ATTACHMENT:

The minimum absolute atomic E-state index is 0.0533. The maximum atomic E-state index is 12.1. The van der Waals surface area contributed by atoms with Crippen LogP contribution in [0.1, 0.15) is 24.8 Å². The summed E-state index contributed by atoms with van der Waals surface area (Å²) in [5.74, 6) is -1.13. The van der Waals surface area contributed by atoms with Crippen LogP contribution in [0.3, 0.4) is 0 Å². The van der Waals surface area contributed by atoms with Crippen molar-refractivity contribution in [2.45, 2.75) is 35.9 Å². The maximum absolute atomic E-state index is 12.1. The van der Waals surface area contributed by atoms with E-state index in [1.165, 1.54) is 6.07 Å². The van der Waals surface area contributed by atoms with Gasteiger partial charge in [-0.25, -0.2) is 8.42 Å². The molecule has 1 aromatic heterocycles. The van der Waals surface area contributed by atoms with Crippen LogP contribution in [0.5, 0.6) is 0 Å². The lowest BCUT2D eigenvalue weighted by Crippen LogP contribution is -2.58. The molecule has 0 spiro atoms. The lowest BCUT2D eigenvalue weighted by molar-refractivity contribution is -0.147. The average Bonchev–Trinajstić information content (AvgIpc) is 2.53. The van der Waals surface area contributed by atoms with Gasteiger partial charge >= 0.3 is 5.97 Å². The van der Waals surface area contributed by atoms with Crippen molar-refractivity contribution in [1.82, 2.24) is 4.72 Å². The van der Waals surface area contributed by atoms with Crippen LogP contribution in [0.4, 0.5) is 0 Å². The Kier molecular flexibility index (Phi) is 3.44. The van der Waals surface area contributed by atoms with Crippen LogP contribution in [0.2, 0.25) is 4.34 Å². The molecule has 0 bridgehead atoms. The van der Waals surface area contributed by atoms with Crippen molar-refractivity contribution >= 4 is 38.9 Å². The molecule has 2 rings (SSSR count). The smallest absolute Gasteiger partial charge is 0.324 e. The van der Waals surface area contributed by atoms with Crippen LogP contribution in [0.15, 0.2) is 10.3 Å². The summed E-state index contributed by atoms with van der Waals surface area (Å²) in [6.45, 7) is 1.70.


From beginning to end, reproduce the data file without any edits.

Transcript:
The minimum absolute atomic E-state index is 0.0533. The maximum atomic E-state index is 12.1. The van der Waals surface area contributed by atoms with Crippen LogP contribution in [0.1, 0.15) is 24.8 Å². The summed E-state index contributed by atoms with van der Waals surface area (Å²) in [5.74, 6) is -1.13. The van der Waals surface area contributed by atoms with Crippen LogP contribution in [0.3, 0.4) is 0 Å². The van der Waals surface area contributed by atoms with Crippen molar-refractivity contribution in [2.45, 2.75) is 35.9 Å². The maximum absolute atomic E-state index is 12.1. The van der Waals surface area contributed by atoms with E-state index in [1.165, 1.54) is 6.07 Å². The van der Waals surface area contributed by atoms with Gasteiger partial charge in [-0.25, -0.2) is 8.42 Å². The molecule has 1 aromatic heterocycles. The van der Waals surface area contributed by atoms with Crippen LogP contribution in [0.5, 0.6) is 0 Å². The lowest BCUT2D eigenvalue weighted by Crippen LogP contribution is -2.58. The molecule has 0 spiro atoms. The lowest BCUT2D eigenvalue weighted by molar-refractivity contribution is -0.147. The average Bonchev–Trinajstić information content (AvgIpc) is 2.53. The van der Waals surface area contributed by atoms with Gasteiger partial charge >= 0.3 is 5.97 Å². The van der Waals surface area contributed by atoms with Crippen molar-refractivity contribution in [1.82, 2.24) is 4.72 Å². The van der Waals surface area contributed by atoms with Crippen LogP contribution in [0.4, 0.5) is 0 Å². The Kier molecular flexibility index (Phi) is 3.44. The van der Waals surface area contributed by atoms with Crippen LogP contribution in [0.2, 0.25) is 4.34 Å². The molecule has 0 bridgehead atoms. The van der Waals surface area contributed by atoms with Crippen molar-refractivity contribution >= 4 is 38.9 Å². The molecule has 2 rings (SSSR count). The smallest absolute Gasteiger partial charge is 0.324 e. The van der Waals surface area contributed by atoms with Crippen LogP contribution in [0.15, 0.2) is 10.3 Å². The summed E-state index contributed by atoms with van der Waals surface area (Å²) in [6.45, 7) is 1.70.